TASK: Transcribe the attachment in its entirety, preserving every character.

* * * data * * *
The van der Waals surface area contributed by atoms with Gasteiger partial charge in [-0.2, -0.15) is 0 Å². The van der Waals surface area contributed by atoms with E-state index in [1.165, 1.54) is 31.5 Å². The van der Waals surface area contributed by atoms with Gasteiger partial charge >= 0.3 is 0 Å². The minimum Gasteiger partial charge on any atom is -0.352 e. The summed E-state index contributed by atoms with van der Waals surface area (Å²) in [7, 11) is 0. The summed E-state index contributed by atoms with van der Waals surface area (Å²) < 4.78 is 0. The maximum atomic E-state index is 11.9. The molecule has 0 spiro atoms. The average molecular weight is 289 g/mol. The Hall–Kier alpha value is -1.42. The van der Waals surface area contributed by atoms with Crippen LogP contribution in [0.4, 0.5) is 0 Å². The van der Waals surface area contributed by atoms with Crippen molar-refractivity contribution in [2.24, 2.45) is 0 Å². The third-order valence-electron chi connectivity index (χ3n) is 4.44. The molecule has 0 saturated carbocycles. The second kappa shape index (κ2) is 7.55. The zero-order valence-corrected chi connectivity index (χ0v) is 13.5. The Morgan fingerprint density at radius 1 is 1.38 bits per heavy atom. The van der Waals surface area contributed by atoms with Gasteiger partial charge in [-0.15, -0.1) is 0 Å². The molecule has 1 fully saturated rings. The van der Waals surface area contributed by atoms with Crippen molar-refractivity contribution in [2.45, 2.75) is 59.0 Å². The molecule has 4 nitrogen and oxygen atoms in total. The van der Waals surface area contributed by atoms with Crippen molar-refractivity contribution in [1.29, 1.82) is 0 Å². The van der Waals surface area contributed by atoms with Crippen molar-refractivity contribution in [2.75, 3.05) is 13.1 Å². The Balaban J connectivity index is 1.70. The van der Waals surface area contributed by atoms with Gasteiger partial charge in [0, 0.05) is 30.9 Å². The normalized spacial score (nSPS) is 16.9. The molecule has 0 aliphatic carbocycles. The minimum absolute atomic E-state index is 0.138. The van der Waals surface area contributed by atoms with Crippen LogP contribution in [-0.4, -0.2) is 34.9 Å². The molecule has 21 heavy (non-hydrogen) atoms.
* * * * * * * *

The van der Waals surface area contributed by atoms with Gasteiger partial charge in [-0.2, -0.15) is 0 Å². The van der Waals surface area contributed by atoms with E-state index in [1.165, 1.54) is 31.5 Å². The van der Waals surface area contributed by atoms with Gasteiger partial charge >= 0.3 is 0 Å². The minimum Gasteiger partial charge on any atom is -0.352 e. The summed E-state index contributed by atoms with van der Waals surface area (Å²) in [7, 11) is 0. The summed E-state index contributed by atoms with van der Waals surface area (Å²) < 4.78 is 0. The maximum atomic E-state index is 11.9. The molecule has 0 spiro atoms. The average molecular weight is 289 g/mol. The Hall–Kier alpha value is -1.42. The van der Waals surface area contributed by atoms with Crippen LogP contribution in [0.4, 0.5) is 0 Å². The van der Waals surface area contributed by atoms with Crippen molar-refractivity contribution in [2.24, 2.45) is 0 Å². The third-order valence-electron chi connectivity index (χ3n) is 4.44. The molecule has 0 saturated carbocycles. The second kappa shape index (κ2) is 7.55. The zero-order valence-corrected chi connectivity index (χ0v) is 13.5. The Morgan fingerprint density at radius 1 is 1.38 bits per heavy atom. The van der Waals surface area contributed by atoms with Gasteiger partial charge in [-0.15, -0.1) is 0 Å². The molecule has 1 fully saturated rings. The van der Waals surface area contributed by atoms with Crippen molar-refractivity contribution in [2.45, 2.75) is 59.0 Å². The molecule has 4 nitrogen and oxygen atoms in total. The van der Waals surface area contributed by atoms with Crippen molar-refractivity contribution in [1.29, 1.82) is 0 Å². The van der Waals surface area contributed by atoms with Crippen molar-refractivity contribution in [2.75, 3.05) is 13.1 Å². The Balaban J connectivity index is 1.70. The van der Waals surface area contributed by atoms with Gasteiger partial charge in [0, 0.05) is 30.9 Å². The normalized spacial score (nSPS) is 16.9. The molecule has 0 aliphatic carbocycles. The minimum absolute atomic E-state index is 0.138. The van der Waals surface area contributed by atoms with Crippen LogP contribution in [-0.4, -0.2) is 34.9 Å². The molecule has 21 heavy (non-hydrogen) atoms.